Next time someone asks you where the best book shop and café near campus is, offer to tag along with them and give them a tour of some of your other spots that may be nearby. Who knows, maybe it will become a frequent hang out spot for you and your potential new friend!

Form a study group

Do you and the people you usually sit beside in your lecture always end up more confused about the content you just learned after class finishes? Yup, we’ve all been there. However, maybe instead of going home and trying your best to re-read your notes and conjure up some understanding of what you just learned, hit up some of the people who you know are just as lost as you and set up a study group on campus! 

Building a support system to help you be successful in your classes is extremely beneficial. Not only does this allow you to socialize with other students in your class, but it also gives you the opportunity to learn from them as well and work through different problems that you guys may have encountered. Also, sometimes certain classes offer Peer Assisted Study Sessions (PASS), which are super helpful and engaging.

Take yourself on a campus tour and discover new spots

Living away from campus means that you most likely only visit the same few buildings where your classes are held each week. While Carleton may seem like a huge campus at first, getting familiar with some of the notable buildings is a good idea in order to make you feel less insecure about finding your way around. I can attest that I only stepped foot into maybe four different buildings last year due to many of my classes being online, but I am planning to explore more of campus this year, no excuses.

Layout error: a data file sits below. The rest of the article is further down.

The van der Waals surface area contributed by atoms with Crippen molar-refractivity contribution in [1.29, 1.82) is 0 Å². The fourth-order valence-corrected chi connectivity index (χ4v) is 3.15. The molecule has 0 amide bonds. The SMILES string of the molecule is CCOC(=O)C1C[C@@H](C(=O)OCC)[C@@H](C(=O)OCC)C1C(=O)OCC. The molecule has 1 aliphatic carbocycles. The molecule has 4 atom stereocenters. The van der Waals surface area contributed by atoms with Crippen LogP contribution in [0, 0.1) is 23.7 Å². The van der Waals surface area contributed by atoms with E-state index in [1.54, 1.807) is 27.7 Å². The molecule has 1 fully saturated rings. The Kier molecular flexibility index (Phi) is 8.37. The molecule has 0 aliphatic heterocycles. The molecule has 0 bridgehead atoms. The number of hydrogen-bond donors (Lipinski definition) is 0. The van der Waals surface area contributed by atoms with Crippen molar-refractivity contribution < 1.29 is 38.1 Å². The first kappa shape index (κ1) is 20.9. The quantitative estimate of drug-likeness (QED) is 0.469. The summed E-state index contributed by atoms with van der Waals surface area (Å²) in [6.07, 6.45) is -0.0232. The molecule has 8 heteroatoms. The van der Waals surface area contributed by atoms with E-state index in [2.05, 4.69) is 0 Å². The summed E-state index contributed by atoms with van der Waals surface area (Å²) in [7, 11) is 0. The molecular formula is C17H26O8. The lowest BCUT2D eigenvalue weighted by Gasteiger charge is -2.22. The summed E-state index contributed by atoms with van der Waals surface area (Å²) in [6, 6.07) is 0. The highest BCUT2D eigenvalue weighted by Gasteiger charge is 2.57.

Whenever you end up having free time after class and the weather’s nice, go out for a walk and discover some buildings that you never visited before (maybe you’ll end up finding another study spot that isn’t super crowded or popular on campus). Decide to even ask some people you regularly talk to in your classes where they like to go around campus if they live in residence, or ask them to explore different buildings together!

With these tips, hopefully you’ll realize that even though you’re choosing to stay at home instead of living in residence, you can always find a way to make yourself known on campus and be engaged with your fellow peers. There’s always something happening on campus, and there are especially a lot of new students who are looking to socialize with others. However, I think the most important tip to remember is this: don’t be afraid to reach out or try something new, because you never know where it could lead you!

Audrey is double majoring in Journalism and Communication & Media Studies. She's been involved with Her Campus Carleton since her first year, and has written pieces about lifestyle, entertainment, food, and campus life. In addition to Her Campus, she has also done reporting for The Charlatan, Capital Current, and Roots Music Canada. When she's not busy writing, Audrey loves discovering new movies to add to her Letterboxd watchlist, geeking out over musical theatre, trying new restaurants in Ottawa, and anything vintage.